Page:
Local History and Genealogy
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Over the course of the last year, my position as local history intern has afforded me numerous opportunities to engage in a variety of projects, most of which have allowed me to pursue my own personal local history interests while contributing to the body of material available to the public for use in their own historical inquiries. When the weather has been appropriate, these projects have often taken me outdoors, camera in hand, and onto the streets of Kalamazoo. Last summer, I had the distinct pleasure of visiting and photographing the various historic districts of Kalamazoo County in order to compile information from the National Register of Historic Places and the State Historic Preservation Office in a series of web pages. When appropriate, I would always opt to walk to these destinations. In my pedestrian travels throughout Kalamazoo, I was frequently impressed by the quality and quantity of public memorials, monuments, sculptures, murals, and other works of art. When discussion regarding updates to the library’s online photo gallery of local public sculpture occurred last winter, I immediately became interested in contributing to this effort.
As soon as the last of the significant quantities of snow had melted, and the weather had begun to turn more hospitable, I was ready to take new photographs of the works previously included, and quickly decided to expand the collection. From nine, the gallery has grown to thirty-nine with plans to include approximately two dozen additional sculptures. The sheer number of works of public sculpture found in Kalamazoo renders even this list incomplete, and it is my hope that if you are aware of a work that has been currently overlooked, you will inform me in order to help create the most comprehensive list possible.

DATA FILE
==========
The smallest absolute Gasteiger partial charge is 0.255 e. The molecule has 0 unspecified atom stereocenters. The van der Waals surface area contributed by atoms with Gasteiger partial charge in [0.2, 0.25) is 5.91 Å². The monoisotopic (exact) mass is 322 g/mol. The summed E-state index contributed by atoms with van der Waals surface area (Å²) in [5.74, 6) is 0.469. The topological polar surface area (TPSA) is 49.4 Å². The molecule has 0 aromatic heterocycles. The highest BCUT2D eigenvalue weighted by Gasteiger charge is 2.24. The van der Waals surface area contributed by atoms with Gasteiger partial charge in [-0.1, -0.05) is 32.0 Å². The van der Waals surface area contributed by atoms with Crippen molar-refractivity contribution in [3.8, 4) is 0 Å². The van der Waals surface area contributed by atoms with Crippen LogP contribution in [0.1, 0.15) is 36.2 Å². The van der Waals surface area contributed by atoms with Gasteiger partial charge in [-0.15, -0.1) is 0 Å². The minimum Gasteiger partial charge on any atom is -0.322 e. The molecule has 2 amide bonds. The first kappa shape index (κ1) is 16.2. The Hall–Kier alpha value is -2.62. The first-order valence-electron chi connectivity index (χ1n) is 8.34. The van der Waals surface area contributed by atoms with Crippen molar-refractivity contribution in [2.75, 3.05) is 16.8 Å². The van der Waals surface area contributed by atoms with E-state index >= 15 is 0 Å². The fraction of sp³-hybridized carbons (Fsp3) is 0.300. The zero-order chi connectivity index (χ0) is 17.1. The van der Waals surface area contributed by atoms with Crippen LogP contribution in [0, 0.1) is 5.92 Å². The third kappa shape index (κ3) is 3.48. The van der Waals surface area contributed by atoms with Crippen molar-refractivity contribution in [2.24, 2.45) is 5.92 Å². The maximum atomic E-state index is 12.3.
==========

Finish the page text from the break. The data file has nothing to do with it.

These sculptures are, and have been, sources of civic pride for the residents of Kalamazoo, and we are lucky to conduct our lives amidst an atmosphere that encourages and appreciates the creation of works of artistic expression. While I am continuing to expand the gallery devoted to public sculpture in Kalamazoo, I am also currently engaged in creating a similar gallery focusing on public murals. It is my hope to have a version available by the end of spring.
Kalamazoo Ruby Light Chandelier
Some things just get better with age; a vintage wine, a hand crafted musical instrument, or perhaps a lifelong relationship with a significant other. On the other hand, some things need a little help if they are expected to survive.
During the 1970s, the water tower at the Kalamazoo Psychiatric Hospital nearly met its demise before a public effort succeeded in raising the necessary funds to save it. Countless other structures around the city—the GR&I Depot, the Michigan Central Railroad Station, Henderson Castle, and more recently, the historic Michigan Avenue business district—can all lay claim to similar stories. Others—the original Kalamazoo Public Library building comes immediately to mind—weren’t so fortunate.
There’s a new movement afoot to save the aging smokestack next to the old Gibson guitar factory (now home to Heritage Guitar Inc., and others) at 225 Parsons Street in Kalamazoo. The factory was built in 1917 and its smokestack, emblazoned with the vertical letters G-I-B-S-O-N, has since stood as a proud monument to the iconic company that once occupied the property. Sadly, time has begun to take its toll on this historic landmark. The aging structure is in desperate need of repair or it will eventually have to face the inevitable.
Local supporters have started a “Save the Stack” campaign to raise awareness and hopefully save the Gibson smokestack. Visit the group’s new Facebook page, share photos and stories, “Like” what they are doing, and join the effort!
The Historic Gibson Smokestack